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I'm not sure that the alleged call in question would alleviate the need for police to establish some amount of probable cause of criminal activity (or at least some sort of exigent circumstance) prior to forcefully seizing a person from their property.
For those grandstanding and congratulating the cops, please consider that there are certain and strict limitations on police prior to their initiation of force against individuals - while there are some allowances for officer and public safety, the idea that police can forcibly and violently remove you from your car on the basis of some person claiming you are "armed" and may harm yourself is highly dubious. Even worse, it sounds like a plain-clothes officer observed this subject to be sleeping and blinded by a sleeping bag without evidence of a weapon in the car - this would seem to reduce the argument for there being some sort of exigent circumstance here, particularly with public traffic having been already rerouted away from the scene. Remember - having a gun in one's car isn't illegal, and the police do not appear to have spoken with the subject prior to pulling him out of the car, according to the article.
In any case, I would seriously doubt that in and of itself the circumstances of the call in question would meet the standard of probable cause required for a seizure of a person, particularly in as traumatic and violent a way as this. And there seems to be little evidence of an exigent circumstance either.
In any case I'd be interested in what happened to this person following the [temporary] arrest and also what justification with respect to written law that the police department used in making the arrest, as temporary as it may have been.
I suspect a civil rights lawsuit will be forthcoming in this case. We'll see. Seems like there's a lot of unanswered questions here so I don't want to be presumptuous but this whole event seems questionable, legally speaking.
At some point, I sincerely hope that the educational model of placing hundreds of students in a giant concrete building for 6-8 hours a day can finally be abandoned in favor of internet-based and/or hybrid online/traditional schooling models.
From my perspective, many of these capacity issues could easily be alleviated by staggering attendance so as to be online Tues/Thurs and in the schoolhouse Mon/Wed/Fri for various groups of students at a given time, assuming ability on the part of the student. Additionally this might allow teachers to focus on students who need help the most with smaller class sizes.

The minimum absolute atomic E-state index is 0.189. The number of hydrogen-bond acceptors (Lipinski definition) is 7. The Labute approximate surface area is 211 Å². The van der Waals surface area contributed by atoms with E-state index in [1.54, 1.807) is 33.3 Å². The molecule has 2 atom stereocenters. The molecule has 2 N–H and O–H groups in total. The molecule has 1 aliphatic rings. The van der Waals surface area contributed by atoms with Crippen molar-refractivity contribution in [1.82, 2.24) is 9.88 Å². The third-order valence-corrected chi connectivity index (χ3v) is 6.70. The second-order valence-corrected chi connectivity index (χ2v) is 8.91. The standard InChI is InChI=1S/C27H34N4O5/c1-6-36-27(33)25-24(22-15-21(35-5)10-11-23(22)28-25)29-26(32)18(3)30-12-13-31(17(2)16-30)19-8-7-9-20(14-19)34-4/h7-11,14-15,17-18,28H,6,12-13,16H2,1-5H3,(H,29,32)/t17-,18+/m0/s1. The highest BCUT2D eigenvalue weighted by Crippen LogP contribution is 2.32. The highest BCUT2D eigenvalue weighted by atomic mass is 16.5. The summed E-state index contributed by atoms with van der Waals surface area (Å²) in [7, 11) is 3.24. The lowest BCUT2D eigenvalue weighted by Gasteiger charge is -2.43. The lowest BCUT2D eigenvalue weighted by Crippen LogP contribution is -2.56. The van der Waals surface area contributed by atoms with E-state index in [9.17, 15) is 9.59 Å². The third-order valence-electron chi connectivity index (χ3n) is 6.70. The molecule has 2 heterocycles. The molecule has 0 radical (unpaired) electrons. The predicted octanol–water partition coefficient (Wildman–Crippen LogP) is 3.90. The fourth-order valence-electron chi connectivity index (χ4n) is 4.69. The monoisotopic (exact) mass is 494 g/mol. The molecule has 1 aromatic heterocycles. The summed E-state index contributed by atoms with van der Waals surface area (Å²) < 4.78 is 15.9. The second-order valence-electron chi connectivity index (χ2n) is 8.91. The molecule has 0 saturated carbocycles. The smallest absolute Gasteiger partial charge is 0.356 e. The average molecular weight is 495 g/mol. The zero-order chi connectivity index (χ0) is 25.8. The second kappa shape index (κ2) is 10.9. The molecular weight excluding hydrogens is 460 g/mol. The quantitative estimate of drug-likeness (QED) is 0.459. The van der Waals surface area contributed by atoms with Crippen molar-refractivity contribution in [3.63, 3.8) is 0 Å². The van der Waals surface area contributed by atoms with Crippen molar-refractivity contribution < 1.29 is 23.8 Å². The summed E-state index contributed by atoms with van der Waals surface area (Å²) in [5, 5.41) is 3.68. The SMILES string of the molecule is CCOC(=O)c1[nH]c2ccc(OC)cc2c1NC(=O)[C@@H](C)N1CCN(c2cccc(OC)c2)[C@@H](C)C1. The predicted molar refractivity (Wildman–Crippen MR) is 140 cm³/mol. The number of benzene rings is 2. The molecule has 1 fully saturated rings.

I realize that federal and state regulatory burdens can make such innovation difficult but at some point enough is enough - this system is simply not scalable as is and results in tremendous waste in busing costs, unnecessary capital accumulation, wasted time for students and teachers, and inflexibility for everyone.
I come from a family of educators, so I understand some of the hardships faced by public school systems...particularly the heavy-handed federal and state regulation. However, at some point we really have to ask if the public school system is stagnating with respect to innovation and simply accepting the status quo without looking in the mirror and scrutinizing the underlying assumptions held about how this system should work on a fundamental level.
I'll be praying for a Chipotle...
Hey Brian - I'm Jayme's roomie. He and I had talked and we decided that it'd probably be best to not comment on all the details publicly just yet out of sensitivity and also due to the legal issues that are surrounding the case. The website moderator didn't remove his comment due to flagging or anything like that - Jayme had requested that they remove it. I know he did appreciate your kind words though!
In any case, it was a crazy event to be sure...very unfortunate. Glad all the kids lived through it, and certainly hope that some lessons can be learned.
Last login: Wednesday, September 16, 2015
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